An older woman smiling at the camera

Research about ageism

The following research and resources, created by the Centre for Ageing Better and others in the UK and around the world, explores different aspects of ageism and its impact on individuals and society. 

From the Centre for Ageing Better: 

Doddery but dear? Examining age-related stereotypes 

This report looks at the role and impact of language and stereotypes in framing old age and ageing in the UK. 

  • Negative stereotypes are rife in the workplace, in health and social care and in the media, with women and people from minority ethnic groups facing “double jeopardy” of discrimination. 
  • Ageist stereotypes can become self-fulfilling prophecies, affecting how older people view themselves, their own capabilities and the kinds of tasks and activities they engage with. 

Exploring representations of old age and ageing – Literature review 

This report summarises the key findings from a semi-systematic review of research and policy documents to shed light on how society thinks and feels about ageing and older people. 

An old age problem? How society shapes negative attitudes to ageing 

Ageing is often associated with decline and ill-health, and older people are commonly portrayed as frail, vulnerable and dependent. 

This report looks at the language used by government, the media and social media, advertising and ageing-focused charities in relation to the topics of age, ageing and demographic change. 

  • Political discourse mainly frames the ageing population as a costly ‘crisis’. 
  • Media narratives generally represent ageing and older age as a time of decline and frailty. In the context of the debate on ‘intergenerational fairness’, age is often conflated with other factors such as wealth and class. 
  • Advertisements generally fail to accurately depict the diversity of experience of those in later life. Ageing is often linked to death and decline and seen as something that we must ‘fight’. 
  • Ageing-focused charities have a more nuanced view, but certain fundraising narratives can disproportionately skew our understanding of what people in later life are experiencing towards the negative and disempowered. 

Reframing ageing: Public perceptions of ageing and older age 

Ageism in society is harmful to people of all ages as this research highlights

  • Over half of adults in England (55%) believe that the UK is ageist. 
  • People in their 50s and 60s are most likely to feel negative about ageing. 
  • 54% of the adults don’t agree that older people today benefit at the expense of younger people. 

Ageism: What's the harm? 

Ageism is often dismissed as being harmless, but evidence shows that it causes significant damage to individuals, the economy and society. 

This paper gives an overview of the harm that ageism causes to both individuals and society. 

Cast aside: Exploring the presence of older characters in British films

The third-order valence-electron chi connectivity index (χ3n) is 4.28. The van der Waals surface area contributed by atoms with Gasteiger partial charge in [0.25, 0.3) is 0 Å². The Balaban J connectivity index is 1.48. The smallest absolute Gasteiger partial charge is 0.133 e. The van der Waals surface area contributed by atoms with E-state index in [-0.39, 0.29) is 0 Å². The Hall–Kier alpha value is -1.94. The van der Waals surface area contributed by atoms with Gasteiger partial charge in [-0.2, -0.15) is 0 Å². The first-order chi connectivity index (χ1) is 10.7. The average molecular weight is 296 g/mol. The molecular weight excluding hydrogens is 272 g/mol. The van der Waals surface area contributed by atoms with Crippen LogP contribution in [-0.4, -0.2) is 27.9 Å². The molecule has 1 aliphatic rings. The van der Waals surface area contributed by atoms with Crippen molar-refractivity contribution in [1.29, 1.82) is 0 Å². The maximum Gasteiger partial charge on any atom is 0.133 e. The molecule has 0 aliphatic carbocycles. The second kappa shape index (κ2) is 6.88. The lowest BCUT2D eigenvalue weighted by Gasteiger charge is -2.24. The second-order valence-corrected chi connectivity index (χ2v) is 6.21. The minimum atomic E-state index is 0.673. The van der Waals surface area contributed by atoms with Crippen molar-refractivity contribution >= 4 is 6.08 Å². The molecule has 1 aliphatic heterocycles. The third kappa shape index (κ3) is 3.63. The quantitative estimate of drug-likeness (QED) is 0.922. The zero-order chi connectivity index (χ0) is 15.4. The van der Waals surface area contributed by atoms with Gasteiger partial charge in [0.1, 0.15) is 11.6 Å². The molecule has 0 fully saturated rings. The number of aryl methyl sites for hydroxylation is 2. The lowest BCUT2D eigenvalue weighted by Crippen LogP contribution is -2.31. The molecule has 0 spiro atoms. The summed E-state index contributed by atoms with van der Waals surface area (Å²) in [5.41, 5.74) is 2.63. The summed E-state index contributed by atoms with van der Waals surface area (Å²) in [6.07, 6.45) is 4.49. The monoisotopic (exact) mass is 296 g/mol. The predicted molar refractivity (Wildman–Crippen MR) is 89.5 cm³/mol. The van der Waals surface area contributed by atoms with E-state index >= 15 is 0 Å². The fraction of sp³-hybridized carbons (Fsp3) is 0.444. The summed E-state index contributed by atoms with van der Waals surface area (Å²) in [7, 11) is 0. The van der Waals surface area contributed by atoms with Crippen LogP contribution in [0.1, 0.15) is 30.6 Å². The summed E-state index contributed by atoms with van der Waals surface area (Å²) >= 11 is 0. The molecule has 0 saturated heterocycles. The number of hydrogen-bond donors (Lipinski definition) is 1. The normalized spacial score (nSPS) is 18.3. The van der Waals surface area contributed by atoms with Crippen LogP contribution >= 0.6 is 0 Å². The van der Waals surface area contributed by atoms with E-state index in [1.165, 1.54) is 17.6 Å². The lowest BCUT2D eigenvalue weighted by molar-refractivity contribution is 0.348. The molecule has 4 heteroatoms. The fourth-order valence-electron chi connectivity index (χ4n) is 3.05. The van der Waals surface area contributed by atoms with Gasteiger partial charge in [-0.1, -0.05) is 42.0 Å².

This paper looks at the inclusion of older characters in British films over the last decade, how often they're included and how they're portrayed. It finds that older characters are underrepresented in British films, with only one in ten older characters involved in major plotlines. 

A woman thinking at a table

External research and resources:

Age Without Limits draws on a wide range of resources and expertise from external partners, including (but not limited to) the following: 

The WHO Global Campaign to Combat Ageism 

The World Health Organisation is working together with key partners on a Global Campaign to Combat Ageism—an initiative supported by WHO's 194 Member States. The Campaign aims to change the narrative around age and ageing and help create a world for all ages. 

Key resources from the campaign include: 

  • Global report on ageism 
    • This report brings together the best available evidence on the nature and magnitude of ageism, its determinants and its impact.
  • Connecting generations 
    • This guide builds on the evidence that interventions for intergenerational contact is one of three strategies that have been proven to work in addressing ageism, together with policy and law and educational interventions. 

Old School: Anti-Ageism Clearinghouse 

Old School curates, creates, commissions and disseminates free resources to educate people about ageism and how to end it; hosts and facilitates spaces where age advocates around the world can connect; collaborates with other pro-ageing organisations; and shows up for other social-justice movements. 

TED: Let's end ageism 

In this talk, leading US ageism campaigner Ashton Applewhite urges us to dismantle the dread and mobilise against ageism - the last socially acceptable prejudice. 

Every Age Counts 

EveryAGE Counts is an advocacy campaign aimed at tackling ageism against older Australians. 

Developing a national barometer of prejudice and discrimination in Britain 

The first national survey for over a decade, by Dominic Abrams, Hannah Swift and Diane Houston for the Equality and Human Rights Commission, explores prejudiced attitudes and discrimination across equality strands, including age. 

The Older People’s Commissioner for Wales 

The Older People’s Commissioner for Wales exists to protect older people’s rights, end ageism and age discrimination, stop the abuse of older people and enable everyone to age well. Find out about the action the Commissioner is taking to end ageism and age discrimination in Wales.